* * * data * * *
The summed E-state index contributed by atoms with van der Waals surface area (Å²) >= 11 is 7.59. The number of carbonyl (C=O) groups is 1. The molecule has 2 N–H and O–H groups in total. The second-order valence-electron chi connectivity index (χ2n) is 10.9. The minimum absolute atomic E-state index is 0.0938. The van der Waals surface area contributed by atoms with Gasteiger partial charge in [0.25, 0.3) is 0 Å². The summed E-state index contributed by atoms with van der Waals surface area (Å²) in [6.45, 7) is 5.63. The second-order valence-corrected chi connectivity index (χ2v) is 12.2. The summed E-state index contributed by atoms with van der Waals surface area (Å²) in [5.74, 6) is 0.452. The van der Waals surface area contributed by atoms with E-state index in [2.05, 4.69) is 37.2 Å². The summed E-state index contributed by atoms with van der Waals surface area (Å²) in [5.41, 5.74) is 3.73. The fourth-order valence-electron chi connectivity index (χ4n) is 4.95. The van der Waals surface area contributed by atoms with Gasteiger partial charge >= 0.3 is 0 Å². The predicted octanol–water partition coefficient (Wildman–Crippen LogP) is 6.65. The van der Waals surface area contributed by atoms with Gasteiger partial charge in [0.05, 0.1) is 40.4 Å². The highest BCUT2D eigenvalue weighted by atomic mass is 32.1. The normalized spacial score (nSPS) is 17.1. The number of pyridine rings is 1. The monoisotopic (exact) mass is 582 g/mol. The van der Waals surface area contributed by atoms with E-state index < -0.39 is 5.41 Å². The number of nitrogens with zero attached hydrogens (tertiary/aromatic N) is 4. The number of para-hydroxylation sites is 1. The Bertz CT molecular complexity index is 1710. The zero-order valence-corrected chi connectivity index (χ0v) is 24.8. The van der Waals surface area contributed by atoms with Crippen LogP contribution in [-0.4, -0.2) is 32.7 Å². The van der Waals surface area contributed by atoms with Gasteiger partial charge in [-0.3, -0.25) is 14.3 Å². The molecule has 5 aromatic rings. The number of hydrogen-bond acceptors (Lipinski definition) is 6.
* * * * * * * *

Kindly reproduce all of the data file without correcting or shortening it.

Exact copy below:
The summed E-state index contributed by atoms with van der Waals surface area (Å²) >= 11 is 7.59. The number of carbonyl (C=O) groups is 1. The molecule has 2 N–H and O–H groups in total. The second-order valence-electron chi connectivity index (χ2n) is 10.9. The minimum absolute atomic E-state index is 0.0938. The van der Waals surface area contributed by atoms with Gasteiger partial charge in [0.25, 0.3) is 0 Å². The summed E-state index contributed by atoms with van der Waals surface area (Å²) in [6.45, 7) is 5.63. The second-order valence-corrected chi connectivity index (χ2v) is 12.2. The summed E-state index contributed by atoms with van der Waals surface area (Å²) in [5.74, 6) is 0.452. The van der Waals surface area contributed by atoms with E-state index in [2.05, 4.69) is 37.2 Å². The summed E-state index contributed by atoms with van der Waals surface area (Å²) in [5.41, 5.74) is 3.73. The fourth-order valence-electron chi connectivity index (χ4n) is 4.95. The van der Waals surface area contributed by atoms with Gasteiger partial charge >= 0.3 is 0 Å². The predicted octanol–water partition coefficient (Wildman–Crippen LogP) is 6.65. The van der Waals surface area contributed by atoms with Gasteiger partial charge in [0.05, 0.1) is 40.4 Å². The highest BCUT2D eigenvalue weighted by atomic mass is 32.1. The normalized spacial score (nSPS) is 17.1. The number of pyridine rings is 1. The monoisotopic (exact) mass is 582 g/mol. The van der Waals surface area contributed by atoms with E-state index < -0.39 is 5.41 Å². The number of nitrogens with zero attached hydrogens (tertiary/aromatic N) is 4. The number of para-hydroxylation sites is 1. The Bertz CT molecular complexity index is 1710. The zero-order valence-corrected chi connectivity index (χ0v) is 24.8. The van der Waals surface area contributed by atoms with Crippen LogP contribution in [-0.4, -0.2) is 32.7 Å². The van der Waals surface area contributed by atoms with Gasteiger partial charge in [-0.3, -0.25) is 14.3 Å². The molecule has 5 aromatic rings. The number of hydrogen-bond acceptors (Lipinski definition) is 6.